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Bertrand Arthur William Russell, 3rd Earl Russell, (1872 – 1970) was a British philosopher, logician, mathematician, historian, writer, essayist, social critic, political activist, and Nobel laureate.

Throughout his life, Russell considered himself a liberal, a socialist and a pacifist, although he also sometimes suggested that his sceptical nature had led him to feel that he had „never been any of these things, in any profound sense.“

Russell was born in Monmouthshire into one of the most prominent aristocratic families in the United Kingdom. He was a prominent anti-war activist and he championed anti-imperialism.

Occasionally, he advocated preventive nuclear war, before the opportunity provided by the atomic monopoly had passed and he decided he would „welcome with enthusiasm“ world government.

He went to prison for his pacifism during World War I. Later, Russell concluded that war against Adolf Hitler‘s Nazi Germany was a necessary „lesser of two evils“ and criticised Stalinist totalitarianism, attacked the involvement of the United States in the Vietnam War and was an outspoken proponent of nuclear disarmament.

In 1950, Russell was awarded the Nobel Prize in Literature „in recognition of his varied and significant writings in which he champions humanitarian ideals and freedom of thought“.

That Man is the product of causes that had no prevision of the end they were achieving; that his origin, his growth, his hopes and fears, his loves and his beliefs, are but the outcome of accidental collocations of atoms; that no fire, no heroism, no intensity of thought and feeling, can preserve individual life beyond the grave; that all the labors of the ages, all the devotion, all the inspiration, all the noonday brightness of human genius, are destined to extinction in the vast death of the solar system, and that the whole temple of Man’s achievement must inevitably be buried beneath the debris of a universe in ruins – all these things, if not quite beyond dispute, are yet so nearly certain that no philosophy which rejects them can hope to stand. Only within the scaffolding of these truths, only on the firm foundation of unyielding despair, can the soul’s habitation henceforth be safely built.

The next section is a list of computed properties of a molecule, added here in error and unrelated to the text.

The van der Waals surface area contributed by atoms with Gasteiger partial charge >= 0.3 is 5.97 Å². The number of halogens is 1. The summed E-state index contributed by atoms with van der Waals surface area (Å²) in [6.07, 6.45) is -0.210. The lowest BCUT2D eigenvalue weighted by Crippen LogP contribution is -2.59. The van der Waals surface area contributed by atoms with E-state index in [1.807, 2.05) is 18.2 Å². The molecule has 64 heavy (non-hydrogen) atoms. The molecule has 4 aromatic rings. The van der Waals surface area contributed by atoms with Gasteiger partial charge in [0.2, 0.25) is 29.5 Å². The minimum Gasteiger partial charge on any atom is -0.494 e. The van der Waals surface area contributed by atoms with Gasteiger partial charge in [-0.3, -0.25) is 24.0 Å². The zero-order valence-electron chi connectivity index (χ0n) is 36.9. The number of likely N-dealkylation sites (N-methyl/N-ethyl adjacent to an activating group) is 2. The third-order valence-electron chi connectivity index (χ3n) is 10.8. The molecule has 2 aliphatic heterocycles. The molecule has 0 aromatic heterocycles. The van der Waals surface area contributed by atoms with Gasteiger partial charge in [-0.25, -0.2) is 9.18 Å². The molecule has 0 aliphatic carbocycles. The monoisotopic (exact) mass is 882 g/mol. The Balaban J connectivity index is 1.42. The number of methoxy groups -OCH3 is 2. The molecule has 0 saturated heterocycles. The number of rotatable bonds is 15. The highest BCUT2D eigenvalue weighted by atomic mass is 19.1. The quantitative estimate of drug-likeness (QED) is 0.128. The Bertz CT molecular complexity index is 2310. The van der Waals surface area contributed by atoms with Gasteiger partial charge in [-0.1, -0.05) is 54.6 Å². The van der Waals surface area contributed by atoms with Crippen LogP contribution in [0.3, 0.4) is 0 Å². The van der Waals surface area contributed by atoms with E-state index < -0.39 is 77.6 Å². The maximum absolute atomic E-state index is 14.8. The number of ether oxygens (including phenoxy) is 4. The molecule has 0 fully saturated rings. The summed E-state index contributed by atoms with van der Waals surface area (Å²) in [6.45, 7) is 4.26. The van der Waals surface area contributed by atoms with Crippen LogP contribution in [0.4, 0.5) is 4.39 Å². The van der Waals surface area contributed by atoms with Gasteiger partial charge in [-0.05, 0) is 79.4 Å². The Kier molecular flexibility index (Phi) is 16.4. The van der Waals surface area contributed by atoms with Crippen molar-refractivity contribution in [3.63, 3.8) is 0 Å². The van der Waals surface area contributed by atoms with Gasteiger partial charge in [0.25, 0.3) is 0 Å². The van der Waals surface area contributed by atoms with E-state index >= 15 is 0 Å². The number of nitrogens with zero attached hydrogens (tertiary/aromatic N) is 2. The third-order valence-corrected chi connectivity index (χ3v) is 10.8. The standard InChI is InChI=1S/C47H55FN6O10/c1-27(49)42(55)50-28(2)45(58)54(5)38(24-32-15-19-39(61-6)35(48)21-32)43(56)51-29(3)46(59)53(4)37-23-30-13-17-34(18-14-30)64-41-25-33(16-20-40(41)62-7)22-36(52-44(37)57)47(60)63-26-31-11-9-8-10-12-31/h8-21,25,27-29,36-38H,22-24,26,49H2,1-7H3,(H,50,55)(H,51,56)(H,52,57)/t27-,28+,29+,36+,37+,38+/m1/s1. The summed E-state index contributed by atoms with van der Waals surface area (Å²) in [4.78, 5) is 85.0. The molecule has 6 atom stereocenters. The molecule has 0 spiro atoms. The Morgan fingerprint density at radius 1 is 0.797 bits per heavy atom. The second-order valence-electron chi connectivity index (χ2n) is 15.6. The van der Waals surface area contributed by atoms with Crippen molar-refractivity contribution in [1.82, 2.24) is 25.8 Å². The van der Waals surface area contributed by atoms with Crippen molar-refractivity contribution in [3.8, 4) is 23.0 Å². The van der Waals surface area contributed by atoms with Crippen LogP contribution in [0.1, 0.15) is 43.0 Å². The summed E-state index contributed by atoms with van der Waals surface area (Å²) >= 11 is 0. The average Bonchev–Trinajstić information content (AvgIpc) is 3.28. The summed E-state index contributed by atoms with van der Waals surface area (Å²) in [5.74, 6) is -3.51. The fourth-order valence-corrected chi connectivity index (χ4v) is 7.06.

In spite of Death, the mark and seal of the parental control, Man is yet free, during his brief years, to examine, to criticise, to know, and in imagination to create. To him alone, in the world with which he is acquainted, this freedom belongs; and in this lies his superiority to the resistless forces that control his outward life.

In action, in desire, we must submit perpetually to the tyranny of outside forces; but in thought, in aspiration, we are free, free from our fellowmen, free from the petty planet on which our bodies impotently crawl, free even, while we live, from the tyranny of death.

Indignation is a submission of our thoughts, but not of our desires.

Freedom comes only to those who no longer ask of life that it shall yield them any of those personal goods that are subject to the mutations of time.

The life of Man, viewed outwardly, is but a small thing in comparison with the forces of Nature. The slave is doomed to worship Time and Fate and Death, because they are greater than anything he finds in himself, and because all his thoughts are of things which they devour. But, great as they are, to think of them greatly, to feel their passionless splendour, is greater still. And such thought makes us free men; we no longer bow before the inevitable in Oriental subjection, but we absorb it, and make it a part of ourselves. To abandon the struggle for private happiness, to expel all eagerness of temporary desire, to burn with passion for eternal things – this is emancipation, and this is the free man’s worship. And this liberation is effected by a contemplation of Fate; for Fate itself is subdued by the mind which leaves nothing to be purged by the purifying fire of Time.

The life of man is a long march through the night, surrounded by invisible foes, tortured by weariness and pain, towards a goal that few can hope to reach, and where none may tarry long.

Brief and powerless is Man’s life; on him and all his race the slow, sure doom falls pitiless and dark.

A Free Man’s Worship (1903)